The report facilitates the continuing focus on MNEs’ transfer pricing and relative
substance in assessing profit shifting. These MNEs should carefully assess their global tax
footprint and transfer pricing profile with this new disclosure requirement.
5. Impact on tax functions
The impact of the BEPS recommendations on the tax functions of Singapore based
companies is likely to be significant and multifold. Different interpretations, enforcement
and administration of the BEPS recommendations by revenue authorities will inevitably
lead to more tax disputes and increased compliance burdens (e.g. additional reporting and
disclosures) will require more senior executives to focus on tax. In addition, a more
strategic approach to tax is required than ever before, given increased stakeholder interest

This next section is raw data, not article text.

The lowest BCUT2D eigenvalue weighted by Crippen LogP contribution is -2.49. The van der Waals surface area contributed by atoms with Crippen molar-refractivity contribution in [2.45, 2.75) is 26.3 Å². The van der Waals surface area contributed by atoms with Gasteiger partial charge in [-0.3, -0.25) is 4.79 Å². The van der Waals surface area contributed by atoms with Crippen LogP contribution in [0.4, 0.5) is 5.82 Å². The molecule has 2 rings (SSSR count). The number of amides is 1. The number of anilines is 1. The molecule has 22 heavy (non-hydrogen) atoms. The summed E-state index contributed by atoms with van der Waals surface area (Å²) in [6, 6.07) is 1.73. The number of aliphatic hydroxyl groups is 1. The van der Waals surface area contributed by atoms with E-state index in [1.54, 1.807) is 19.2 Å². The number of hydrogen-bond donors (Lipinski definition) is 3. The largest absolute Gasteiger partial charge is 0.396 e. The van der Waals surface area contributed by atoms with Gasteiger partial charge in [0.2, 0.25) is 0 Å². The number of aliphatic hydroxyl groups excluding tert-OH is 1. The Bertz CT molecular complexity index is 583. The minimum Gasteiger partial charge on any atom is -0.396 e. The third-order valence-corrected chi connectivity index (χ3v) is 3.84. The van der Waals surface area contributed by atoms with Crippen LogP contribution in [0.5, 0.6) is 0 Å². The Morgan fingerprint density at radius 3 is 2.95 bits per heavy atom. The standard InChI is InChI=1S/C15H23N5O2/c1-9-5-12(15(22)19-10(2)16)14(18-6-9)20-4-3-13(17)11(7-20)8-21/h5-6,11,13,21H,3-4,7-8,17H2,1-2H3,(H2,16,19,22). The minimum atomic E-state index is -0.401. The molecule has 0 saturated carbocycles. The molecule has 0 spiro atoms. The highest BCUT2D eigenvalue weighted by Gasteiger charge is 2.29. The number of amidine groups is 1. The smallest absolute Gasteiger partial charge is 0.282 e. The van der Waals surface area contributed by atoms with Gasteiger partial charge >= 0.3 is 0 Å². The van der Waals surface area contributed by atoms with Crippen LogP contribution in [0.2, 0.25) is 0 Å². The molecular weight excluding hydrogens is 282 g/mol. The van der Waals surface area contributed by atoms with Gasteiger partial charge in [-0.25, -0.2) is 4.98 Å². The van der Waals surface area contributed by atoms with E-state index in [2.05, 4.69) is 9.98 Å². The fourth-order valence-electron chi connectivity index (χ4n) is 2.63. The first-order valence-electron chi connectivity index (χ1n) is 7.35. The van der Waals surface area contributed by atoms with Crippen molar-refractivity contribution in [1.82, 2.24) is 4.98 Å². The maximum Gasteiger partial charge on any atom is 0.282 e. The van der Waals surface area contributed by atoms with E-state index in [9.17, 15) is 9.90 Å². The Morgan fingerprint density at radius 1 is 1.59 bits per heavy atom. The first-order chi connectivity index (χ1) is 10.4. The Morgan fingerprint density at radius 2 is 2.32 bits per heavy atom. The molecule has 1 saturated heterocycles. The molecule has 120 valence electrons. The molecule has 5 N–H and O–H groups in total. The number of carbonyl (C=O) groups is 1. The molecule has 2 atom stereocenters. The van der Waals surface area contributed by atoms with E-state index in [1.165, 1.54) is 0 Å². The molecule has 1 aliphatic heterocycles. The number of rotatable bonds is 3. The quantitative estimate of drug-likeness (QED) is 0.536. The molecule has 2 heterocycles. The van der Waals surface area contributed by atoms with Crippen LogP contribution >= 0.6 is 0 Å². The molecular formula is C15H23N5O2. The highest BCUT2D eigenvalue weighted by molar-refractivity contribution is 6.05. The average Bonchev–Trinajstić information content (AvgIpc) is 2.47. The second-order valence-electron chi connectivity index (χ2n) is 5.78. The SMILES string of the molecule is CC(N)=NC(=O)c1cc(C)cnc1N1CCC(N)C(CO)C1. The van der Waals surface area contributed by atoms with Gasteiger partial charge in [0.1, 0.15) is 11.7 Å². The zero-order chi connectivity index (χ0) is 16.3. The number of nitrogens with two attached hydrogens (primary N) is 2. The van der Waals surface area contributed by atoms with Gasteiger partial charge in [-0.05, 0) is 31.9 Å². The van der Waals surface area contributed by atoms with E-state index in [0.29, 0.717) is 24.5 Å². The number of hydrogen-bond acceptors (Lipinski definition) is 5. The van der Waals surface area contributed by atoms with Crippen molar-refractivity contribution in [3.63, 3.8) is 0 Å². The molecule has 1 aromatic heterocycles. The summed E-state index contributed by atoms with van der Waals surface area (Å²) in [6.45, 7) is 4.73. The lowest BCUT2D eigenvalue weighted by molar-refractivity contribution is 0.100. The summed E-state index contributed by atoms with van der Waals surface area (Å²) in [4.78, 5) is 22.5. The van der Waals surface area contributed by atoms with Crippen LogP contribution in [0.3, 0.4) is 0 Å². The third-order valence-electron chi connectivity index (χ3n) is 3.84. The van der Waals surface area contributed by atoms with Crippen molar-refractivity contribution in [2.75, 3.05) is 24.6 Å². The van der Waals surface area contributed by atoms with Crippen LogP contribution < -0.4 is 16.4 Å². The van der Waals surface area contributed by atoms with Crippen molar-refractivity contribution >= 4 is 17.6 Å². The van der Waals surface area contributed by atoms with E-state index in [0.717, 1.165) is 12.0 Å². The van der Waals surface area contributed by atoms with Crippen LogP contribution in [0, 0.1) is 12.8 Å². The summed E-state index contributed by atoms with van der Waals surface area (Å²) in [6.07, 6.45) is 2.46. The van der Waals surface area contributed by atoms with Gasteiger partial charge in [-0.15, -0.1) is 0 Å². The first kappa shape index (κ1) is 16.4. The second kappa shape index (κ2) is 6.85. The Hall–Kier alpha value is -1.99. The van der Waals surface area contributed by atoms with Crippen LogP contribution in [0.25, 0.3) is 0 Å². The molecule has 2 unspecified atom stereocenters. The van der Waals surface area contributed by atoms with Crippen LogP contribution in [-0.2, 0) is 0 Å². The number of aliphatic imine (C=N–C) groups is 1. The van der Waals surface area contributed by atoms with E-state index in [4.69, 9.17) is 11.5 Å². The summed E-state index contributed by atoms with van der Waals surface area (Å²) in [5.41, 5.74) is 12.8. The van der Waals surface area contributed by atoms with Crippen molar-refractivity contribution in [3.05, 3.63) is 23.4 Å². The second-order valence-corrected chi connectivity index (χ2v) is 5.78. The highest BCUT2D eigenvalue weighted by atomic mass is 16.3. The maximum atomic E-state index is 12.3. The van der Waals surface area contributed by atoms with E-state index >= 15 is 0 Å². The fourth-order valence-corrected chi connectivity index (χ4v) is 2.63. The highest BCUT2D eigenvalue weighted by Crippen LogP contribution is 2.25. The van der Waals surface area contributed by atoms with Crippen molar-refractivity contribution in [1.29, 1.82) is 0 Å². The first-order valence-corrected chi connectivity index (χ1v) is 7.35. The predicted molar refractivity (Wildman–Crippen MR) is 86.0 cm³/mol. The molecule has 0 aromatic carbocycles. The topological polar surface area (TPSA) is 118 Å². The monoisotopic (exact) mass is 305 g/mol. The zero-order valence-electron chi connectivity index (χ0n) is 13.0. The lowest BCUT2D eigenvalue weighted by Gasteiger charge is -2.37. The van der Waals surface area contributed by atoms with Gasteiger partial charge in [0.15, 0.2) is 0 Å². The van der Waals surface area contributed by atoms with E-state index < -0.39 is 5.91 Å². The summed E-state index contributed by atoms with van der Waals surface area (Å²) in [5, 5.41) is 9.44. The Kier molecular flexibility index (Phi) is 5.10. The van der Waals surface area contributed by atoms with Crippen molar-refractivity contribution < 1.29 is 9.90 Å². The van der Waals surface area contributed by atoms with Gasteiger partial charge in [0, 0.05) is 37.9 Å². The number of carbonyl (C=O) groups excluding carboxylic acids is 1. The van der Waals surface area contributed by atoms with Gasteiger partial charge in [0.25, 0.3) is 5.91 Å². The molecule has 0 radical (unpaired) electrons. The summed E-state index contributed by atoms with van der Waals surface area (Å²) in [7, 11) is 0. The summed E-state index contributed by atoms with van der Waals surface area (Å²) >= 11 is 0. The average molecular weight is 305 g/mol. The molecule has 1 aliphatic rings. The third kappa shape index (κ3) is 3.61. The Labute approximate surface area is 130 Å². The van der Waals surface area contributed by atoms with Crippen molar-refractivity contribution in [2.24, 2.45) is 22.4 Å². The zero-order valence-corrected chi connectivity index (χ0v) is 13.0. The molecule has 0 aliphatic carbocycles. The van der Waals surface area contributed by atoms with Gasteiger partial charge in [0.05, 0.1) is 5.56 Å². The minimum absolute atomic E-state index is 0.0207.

that will arise from greater transparency. This will include interest from tax authorities in
Singapore and outside who will examine MNE's operations, structures, internal tax risk
management, controls and compliance processes. Furthermore there will be continuing
focus in the appropriateness of MNE’s tax policies as austerity measures intensify.
Your PwC contacts
If you would like to discuss the impact of these developments on your group’s affairs,
please feel free to reach out to any of the facilitators or your local PwC Contact.
Chris Woo
Head of Tax
Email: [email protected]
Paul Lau
Partner, Financial Services
Email: [email protected]
Abhijit Ghosh
Tax Partner
Email:[email protected]
Nicole Fung
Partner, Tax Global Structuring
Email: [email protected]
Lennon Lee
Tax Partner
Email: [email protected]
Liam Collins
Partner, Global Structuring
Email: [email protected]
Florence Loh
Tax Partner
Email:[email protected]
Vivienne Ong
Senior Manager, Tax Global Structuring
Email: [email protected]
This publication has been prepared for general guidance on matters of interest only, and does not constitute professional advice. You should not act